Reforestation Funds Not Utilized Optimally

JAKARTA, KOMPAS — The revenue sharing funds for forestry resources from reforestation funds (DBH DR) have not been used optimally for social forestry management. The amount of reforestation funds that are unused at the regional level is also quite large. Yet, these funds can be used to expand access to forest land as well as improve community welfare.

Data from the Directorate of Fiscal Balance of the Ministry of Finance show that there is still a balance of Rp 4.17 trillion in funds from the DBH DR which has not been utilized. The funds are still deposited in the regional treasuries, with Rp 1.3 trillion in the provincial governments and Rp 2.7 trillion in the district or city governments.

DBH DR is the regional share of funds derived from forestry and reforestation natural resource revenues. These funds can be used, among others, for community empowerment and social forestry.

“In another strategy, the DBH DR can also be used to provide direct cash assistance to communities living around the forests so that people’s welfare can be maintained. Social forestry may not have been productive yet, so the DBH DR, a proportion of 30 percent of the total ceiling, can be used for this,” said Head of the Revenue Sharing Allocation Section of the Ministry of Finance Denny Kurniawan in Jakarta, Thursday (9/6/2022).

According to him, the utilization of DBH DR can be optimized for regional economic empowerment, especially the development of products related to social forestry. Standardization and marketing certification of social forestry products can be carried out so as to improve the welfare of the people living around the forest.

The Head of the Strategic Policy Center of the Ministry of Forestry and Environment Thomas Nifinluri added that the provisions regarding the expansion of the use of DBH DR have been regulated in Minister of Finance Regulation Number 216 of 2021. This policy is considered capable of opening wider opportunities in the use of DBH DR for strategic activities that are not only limited to forest and land rehabilitation activities.

“Regulations have developed recently and are highly compatible with the current development dynamics. Therefore, we remind the provinces, especially producers of forest product, to be able to utilize these funds as much as possible to support social forestry programs,” he said.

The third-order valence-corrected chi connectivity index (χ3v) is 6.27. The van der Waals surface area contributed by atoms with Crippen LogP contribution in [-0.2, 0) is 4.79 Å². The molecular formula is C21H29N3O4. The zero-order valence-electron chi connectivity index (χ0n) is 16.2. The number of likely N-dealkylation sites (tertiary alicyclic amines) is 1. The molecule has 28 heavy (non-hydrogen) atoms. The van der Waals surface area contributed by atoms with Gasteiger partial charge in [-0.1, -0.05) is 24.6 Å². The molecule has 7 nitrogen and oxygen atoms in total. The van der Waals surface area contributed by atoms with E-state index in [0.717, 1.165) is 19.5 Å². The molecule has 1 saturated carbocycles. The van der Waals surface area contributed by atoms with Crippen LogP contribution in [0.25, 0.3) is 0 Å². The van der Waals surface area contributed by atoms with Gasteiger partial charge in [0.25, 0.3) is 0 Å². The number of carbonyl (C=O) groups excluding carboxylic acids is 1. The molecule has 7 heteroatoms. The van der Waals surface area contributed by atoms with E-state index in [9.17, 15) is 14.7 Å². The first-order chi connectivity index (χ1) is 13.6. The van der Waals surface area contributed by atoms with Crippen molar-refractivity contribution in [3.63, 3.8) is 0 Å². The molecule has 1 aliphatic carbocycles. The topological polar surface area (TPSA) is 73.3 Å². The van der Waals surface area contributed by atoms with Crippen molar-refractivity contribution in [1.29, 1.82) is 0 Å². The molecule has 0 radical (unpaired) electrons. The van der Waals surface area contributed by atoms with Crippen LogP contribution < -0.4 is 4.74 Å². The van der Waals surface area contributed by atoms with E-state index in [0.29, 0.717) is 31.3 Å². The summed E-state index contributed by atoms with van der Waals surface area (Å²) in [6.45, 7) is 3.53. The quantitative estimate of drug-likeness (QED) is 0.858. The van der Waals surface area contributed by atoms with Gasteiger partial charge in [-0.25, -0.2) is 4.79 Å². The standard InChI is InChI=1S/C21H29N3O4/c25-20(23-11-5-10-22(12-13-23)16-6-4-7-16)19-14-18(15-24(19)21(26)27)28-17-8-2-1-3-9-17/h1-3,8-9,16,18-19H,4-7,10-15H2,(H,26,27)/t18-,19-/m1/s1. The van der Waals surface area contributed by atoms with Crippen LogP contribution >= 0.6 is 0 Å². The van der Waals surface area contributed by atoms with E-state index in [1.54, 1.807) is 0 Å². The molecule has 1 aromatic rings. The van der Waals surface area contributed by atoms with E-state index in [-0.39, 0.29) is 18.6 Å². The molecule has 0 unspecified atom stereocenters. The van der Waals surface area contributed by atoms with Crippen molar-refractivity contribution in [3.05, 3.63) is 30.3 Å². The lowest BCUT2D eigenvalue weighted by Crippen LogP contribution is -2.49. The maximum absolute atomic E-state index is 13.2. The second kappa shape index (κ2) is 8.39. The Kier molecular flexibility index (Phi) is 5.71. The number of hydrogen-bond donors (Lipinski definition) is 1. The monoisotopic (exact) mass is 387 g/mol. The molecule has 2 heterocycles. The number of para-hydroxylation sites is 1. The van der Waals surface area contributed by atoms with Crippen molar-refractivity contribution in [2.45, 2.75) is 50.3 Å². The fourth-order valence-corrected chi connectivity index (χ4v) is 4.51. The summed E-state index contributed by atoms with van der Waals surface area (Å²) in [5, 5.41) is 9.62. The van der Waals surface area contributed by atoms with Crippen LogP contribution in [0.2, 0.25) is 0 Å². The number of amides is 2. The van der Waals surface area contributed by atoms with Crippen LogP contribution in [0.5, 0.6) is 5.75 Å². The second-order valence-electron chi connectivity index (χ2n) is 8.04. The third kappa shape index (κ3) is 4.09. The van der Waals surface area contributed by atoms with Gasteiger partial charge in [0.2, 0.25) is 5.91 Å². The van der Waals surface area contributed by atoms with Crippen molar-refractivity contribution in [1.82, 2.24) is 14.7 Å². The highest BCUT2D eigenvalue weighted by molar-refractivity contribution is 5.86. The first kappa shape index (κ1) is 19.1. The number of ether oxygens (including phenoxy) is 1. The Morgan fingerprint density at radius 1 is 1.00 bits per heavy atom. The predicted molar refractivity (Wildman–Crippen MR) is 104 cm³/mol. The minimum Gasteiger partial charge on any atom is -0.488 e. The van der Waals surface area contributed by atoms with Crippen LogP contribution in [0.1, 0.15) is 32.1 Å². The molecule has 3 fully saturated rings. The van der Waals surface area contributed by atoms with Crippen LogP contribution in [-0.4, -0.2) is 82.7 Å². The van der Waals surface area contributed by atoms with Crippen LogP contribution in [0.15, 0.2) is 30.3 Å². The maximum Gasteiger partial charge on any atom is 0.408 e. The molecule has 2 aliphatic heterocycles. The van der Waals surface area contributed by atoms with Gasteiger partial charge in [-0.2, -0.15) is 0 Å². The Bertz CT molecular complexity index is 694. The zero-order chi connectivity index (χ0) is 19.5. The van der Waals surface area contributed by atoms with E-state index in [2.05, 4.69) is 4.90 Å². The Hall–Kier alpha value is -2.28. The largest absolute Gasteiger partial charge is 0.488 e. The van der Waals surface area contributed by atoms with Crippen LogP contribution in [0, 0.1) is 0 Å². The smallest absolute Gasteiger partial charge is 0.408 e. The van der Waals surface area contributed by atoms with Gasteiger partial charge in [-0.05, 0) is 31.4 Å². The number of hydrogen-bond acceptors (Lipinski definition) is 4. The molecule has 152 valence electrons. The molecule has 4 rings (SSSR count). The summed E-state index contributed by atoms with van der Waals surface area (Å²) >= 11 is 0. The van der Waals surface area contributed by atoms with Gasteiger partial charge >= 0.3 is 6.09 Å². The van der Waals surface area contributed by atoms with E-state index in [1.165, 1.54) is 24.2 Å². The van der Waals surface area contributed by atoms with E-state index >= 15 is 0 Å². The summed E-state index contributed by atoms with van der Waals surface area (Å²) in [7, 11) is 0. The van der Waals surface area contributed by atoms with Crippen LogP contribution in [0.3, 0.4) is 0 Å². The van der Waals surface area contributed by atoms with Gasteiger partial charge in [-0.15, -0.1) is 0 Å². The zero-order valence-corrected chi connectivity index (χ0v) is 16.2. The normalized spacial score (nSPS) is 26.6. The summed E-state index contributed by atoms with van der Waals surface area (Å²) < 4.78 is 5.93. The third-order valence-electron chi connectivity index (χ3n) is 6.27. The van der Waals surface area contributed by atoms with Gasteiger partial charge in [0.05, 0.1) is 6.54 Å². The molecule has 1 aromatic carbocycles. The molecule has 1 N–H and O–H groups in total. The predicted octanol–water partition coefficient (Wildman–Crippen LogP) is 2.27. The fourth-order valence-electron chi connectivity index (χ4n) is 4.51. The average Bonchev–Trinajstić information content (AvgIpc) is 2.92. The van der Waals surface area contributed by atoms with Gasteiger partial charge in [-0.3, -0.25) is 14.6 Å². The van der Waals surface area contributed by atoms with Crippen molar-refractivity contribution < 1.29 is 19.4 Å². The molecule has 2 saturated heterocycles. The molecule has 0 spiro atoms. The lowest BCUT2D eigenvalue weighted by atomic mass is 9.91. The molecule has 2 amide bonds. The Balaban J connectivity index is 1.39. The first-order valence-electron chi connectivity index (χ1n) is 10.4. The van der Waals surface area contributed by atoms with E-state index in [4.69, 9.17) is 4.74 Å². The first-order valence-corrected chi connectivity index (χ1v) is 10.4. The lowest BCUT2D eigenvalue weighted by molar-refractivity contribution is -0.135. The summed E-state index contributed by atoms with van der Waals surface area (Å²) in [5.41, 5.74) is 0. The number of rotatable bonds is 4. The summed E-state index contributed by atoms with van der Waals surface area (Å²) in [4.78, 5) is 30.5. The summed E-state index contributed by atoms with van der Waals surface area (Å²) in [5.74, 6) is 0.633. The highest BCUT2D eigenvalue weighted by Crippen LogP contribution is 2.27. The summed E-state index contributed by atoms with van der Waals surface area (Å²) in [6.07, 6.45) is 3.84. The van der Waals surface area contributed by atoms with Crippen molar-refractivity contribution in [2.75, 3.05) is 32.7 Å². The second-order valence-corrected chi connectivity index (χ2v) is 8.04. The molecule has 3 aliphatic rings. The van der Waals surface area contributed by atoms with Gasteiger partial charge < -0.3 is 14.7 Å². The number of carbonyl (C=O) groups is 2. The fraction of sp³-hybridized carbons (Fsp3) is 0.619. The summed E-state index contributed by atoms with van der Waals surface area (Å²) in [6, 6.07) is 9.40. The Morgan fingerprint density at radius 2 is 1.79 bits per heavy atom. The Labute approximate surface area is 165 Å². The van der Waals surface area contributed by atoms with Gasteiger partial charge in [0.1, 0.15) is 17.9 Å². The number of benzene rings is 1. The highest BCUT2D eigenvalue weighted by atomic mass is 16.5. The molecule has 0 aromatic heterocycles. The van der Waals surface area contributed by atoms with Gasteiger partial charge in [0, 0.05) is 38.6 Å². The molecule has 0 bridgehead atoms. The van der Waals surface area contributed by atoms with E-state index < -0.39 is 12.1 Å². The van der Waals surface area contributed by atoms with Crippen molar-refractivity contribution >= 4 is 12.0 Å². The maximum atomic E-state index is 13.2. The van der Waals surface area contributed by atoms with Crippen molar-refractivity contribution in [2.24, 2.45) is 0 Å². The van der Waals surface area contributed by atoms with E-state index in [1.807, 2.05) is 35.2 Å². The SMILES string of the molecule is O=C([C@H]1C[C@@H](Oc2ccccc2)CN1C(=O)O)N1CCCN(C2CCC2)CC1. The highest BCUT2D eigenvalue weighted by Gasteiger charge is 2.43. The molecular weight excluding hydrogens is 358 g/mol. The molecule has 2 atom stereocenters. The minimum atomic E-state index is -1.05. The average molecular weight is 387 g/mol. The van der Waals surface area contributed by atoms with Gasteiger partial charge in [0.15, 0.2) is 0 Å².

As for the development of social forestry businesses that can be done, these can take the form of, among others, the formation of social forestry business groups (KUPS), strengthening the institutional capacity of KUPS, and managing forest areas such as agroforestry and agrosilvopasture. In addition, other developments include increasing added value in social forestry products and developing businesses from social forestry products.

Thomas said that in 2022 the DBH DR distributed to provinces producing forestry products amounted to Rp 656 billion. The largest funds were received by Central Kalimantan, East Kalimantan, North Kalimantan, West Papua, Papua, West Kalimantan and West Sumatra.

However, the absorption of DBH DR in a number of these areas has not been optimal. In 2021, the five provinces with the largest residual DBH DR are Central Kalimantan (Rp 604 billion), North Kalimantan (Rp 319 billion), East Kalimantan (Rp 182 billion), and Maluku (Rp 85.7 billion).

Pattiro (Regional Research and Information Center) Program Officer for the Setapak program, Diah M, said that West Sumatra Province could be emulated as good practice in managing DBH DR in supporting social forestry in the region. This can be seen from the policies and planning and budgeting that have been determined regarding the utilization of DBH DR.

From a policy perspective, West Sumatra Province has committed to expanding social forestry in its territory by 50,000 hectares per year. In addition, another effort is to increase the added value of non-timber forest product management for communities living around the forest. A number of policies are also regulated to increase the added value of agricultural, livestock, fishery and forestry productivity, including social forestry.

“The commitment of the local government is very important in determining the better management of social forestry. In West Sumatra, social forestry has become the focus of government development as stated in the 2021-2026 RPJMD,” said Diah.





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